Tuesday, May 29, 2012

Is it all the way up?

Do you have a mark on your halyard showing at eye level how much halyard needs to be winched in to fully hoist your sail? Today, Jeff and Anne on s/v C'est la Vie give us a tip on marking lines. Also, pay attention to the tool that they use - a hand sewing awl. I think that this is a tool that no boat should be without, because it makes stitching canvas so much easier than using a needle and palm.
While Anne piloted us ever northward along the ICW, I took advantage of the mellow conditions to properly mark the reefing lines on C’est la Vie’s mainsail.   To aid in efficiently reducing sail, it rarely seems that enlarging sail area is done under pressure, we mark the reefing lines at the cleat on the boom.  The first reef line receives a mark for the full sail and for the reef point.  The second reefing line receives a mark for the full sail, the first reef, and the second reef point. 
mainsail reefing lines marked with indelible ink
Initially we make the marks using a sharpie marker. After a couple months of sailing and assessing the position of marks it is time to properly mark the line with some whipping twine.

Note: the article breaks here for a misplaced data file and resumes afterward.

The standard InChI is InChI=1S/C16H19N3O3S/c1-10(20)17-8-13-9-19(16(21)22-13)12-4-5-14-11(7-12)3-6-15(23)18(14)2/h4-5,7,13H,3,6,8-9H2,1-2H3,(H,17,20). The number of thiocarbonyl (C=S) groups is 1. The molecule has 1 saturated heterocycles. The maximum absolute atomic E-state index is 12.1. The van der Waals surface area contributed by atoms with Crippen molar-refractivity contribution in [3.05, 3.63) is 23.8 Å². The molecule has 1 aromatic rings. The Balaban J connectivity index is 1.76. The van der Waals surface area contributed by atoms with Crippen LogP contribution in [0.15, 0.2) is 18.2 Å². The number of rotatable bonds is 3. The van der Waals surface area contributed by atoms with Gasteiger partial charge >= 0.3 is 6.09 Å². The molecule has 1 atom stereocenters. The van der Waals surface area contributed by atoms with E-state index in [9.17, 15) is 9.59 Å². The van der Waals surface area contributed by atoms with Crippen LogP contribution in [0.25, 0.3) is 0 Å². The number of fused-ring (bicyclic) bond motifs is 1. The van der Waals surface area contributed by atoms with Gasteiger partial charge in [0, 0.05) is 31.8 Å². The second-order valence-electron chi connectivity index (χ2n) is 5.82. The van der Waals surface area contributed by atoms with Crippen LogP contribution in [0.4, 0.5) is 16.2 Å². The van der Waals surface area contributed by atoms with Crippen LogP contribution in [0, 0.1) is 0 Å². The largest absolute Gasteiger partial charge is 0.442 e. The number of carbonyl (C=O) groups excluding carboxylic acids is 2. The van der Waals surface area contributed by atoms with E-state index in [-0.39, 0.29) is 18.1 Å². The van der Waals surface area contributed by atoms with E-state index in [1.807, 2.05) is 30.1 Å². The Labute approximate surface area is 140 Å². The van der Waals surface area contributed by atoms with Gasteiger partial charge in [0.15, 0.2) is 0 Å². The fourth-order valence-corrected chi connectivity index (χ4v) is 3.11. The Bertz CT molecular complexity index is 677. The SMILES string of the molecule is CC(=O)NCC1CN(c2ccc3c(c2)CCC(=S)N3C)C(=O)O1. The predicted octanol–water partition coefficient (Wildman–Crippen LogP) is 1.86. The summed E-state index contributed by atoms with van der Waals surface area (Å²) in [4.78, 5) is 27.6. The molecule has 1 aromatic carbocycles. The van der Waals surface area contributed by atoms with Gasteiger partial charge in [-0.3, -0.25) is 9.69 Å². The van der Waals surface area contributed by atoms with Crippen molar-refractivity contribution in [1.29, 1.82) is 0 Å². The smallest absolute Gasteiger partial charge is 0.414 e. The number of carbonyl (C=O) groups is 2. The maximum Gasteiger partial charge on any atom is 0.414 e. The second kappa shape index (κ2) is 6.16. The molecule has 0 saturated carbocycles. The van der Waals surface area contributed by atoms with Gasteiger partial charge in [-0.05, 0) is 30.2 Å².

Marking with whipping twine has the advantage of being both easy to see and easy to feel.  When working at night or under duress feeling the marks saves time and effort.

The tools required are scissors and a sewing awl.  Using a high quality whipping twine will enhance the quality and longevity of the marks.

Resources with quality directions on whipping line can be found on the internet, example - Finish Whipping Method 1.  Look around and pick your favorite.

A hint for finishing the whipping is to use a sewing awl to pass the ends of the twine through the line. Using the sewing awl, I pass the ends through the rope three to four times.  
passing the ends of the whipping twine through the rope

This trick keeps the whipping from unraveling and gives the mark a clean look without loose ends hanged about.
completed mark 

We use this technique to mark various lines around C’est la Vie – reefing lines, halyards, dinghy painter, topping lift, etc.
new marks on first and second reef lines.

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